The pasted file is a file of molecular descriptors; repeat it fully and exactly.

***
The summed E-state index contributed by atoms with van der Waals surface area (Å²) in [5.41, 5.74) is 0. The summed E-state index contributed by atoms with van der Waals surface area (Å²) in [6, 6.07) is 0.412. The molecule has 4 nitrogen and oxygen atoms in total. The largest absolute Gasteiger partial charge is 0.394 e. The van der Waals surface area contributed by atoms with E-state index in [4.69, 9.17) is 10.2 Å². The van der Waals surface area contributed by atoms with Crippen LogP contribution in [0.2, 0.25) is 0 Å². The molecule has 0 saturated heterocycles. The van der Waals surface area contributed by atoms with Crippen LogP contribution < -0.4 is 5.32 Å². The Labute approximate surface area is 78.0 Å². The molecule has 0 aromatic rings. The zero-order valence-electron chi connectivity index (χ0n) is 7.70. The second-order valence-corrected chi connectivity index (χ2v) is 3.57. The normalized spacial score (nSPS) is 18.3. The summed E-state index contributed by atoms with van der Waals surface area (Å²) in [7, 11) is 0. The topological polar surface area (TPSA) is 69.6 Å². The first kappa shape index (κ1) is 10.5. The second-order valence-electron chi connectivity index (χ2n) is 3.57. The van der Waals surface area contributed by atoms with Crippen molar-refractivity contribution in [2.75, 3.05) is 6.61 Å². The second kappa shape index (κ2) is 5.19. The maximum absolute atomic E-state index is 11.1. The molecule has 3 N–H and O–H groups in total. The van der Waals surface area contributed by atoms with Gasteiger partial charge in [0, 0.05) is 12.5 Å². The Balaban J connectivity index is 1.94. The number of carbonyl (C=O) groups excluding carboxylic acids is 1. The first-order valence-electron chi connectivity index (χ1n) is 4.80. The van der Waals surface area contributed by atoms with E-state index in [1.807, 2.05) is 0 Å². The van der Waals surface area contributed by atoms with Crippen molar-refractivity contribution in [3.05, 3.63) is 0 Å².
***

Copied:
The summed E-state index contributed by atoms with van der Waals surface area (Å²) in [5.41, 5.74) is 0. The summed E-state index contributed by atoms with van der Waals surface area (Å²) in [6, 6.07) is 0.412. The molecule has 4 nitrogen and oxygen atoms in total. The largest absolute Gasteiger partial charge is 0.394 e. The van der Waals surface area contributed by atoms with E-state index in [4.69, 9.17) is 10.2 Å². The van der Waals surface area contributed by atoms with Crippen LogP contribution in [0.2, 0.25) is 0 Å². The molecule has 0 saturated heterocycles. The van der Waals surface area contributed by atoms with Crippen LogP contribution < -0.4 is 5.32 Å². The Labute approximate surface area is 78.0 Å². The molecule has 0 aromatic rings. The zero-order valence-electron chi connectivity index (χ0n) is 7.70. The second-order valence-corrected chi connectivity index (χ2v) is 3.57. The normalized spacial score (nSPS) is 18.3. The summed E-state index contributed by atoms with van der Waals surface area (Å²) in [7, 11) is 0. The topological polar surface area (TPSA) is 69.6 Å². The first kappa shape index (κ1) is 10.5. The second-order valence-electron chi connectivity index (χ2n) is 3.57. The van der Waals surface area contributed by atoms with Crippen molar-refractivity contribution in [2.75, 3.05) is 6.61 Å². The second kappa shape index (κ2) is 5.19. The maximum absolute atomic E-state index is 11.1. The molecule has 3 N–H and O–H groups in total. The van der Waals surface area contributed by atoms with Gasteiger partial charge in [0, 0.05) is 12.5 Å². The Balaban J connectivity index is 1.94. The number of carbonyl (C=O) groups excluding carboxylic acids is 1. The first-order valence-electron chi connectivity index (χ1n) is 4.80. The van der Waals surface area contributed by atoms with E-state index in [1.807, 2.05) is 0 Å². The van der Waals surface area contributed by atoms with Crippen molar-refractivity contribution in [3.05, 3.63) is 0 Å².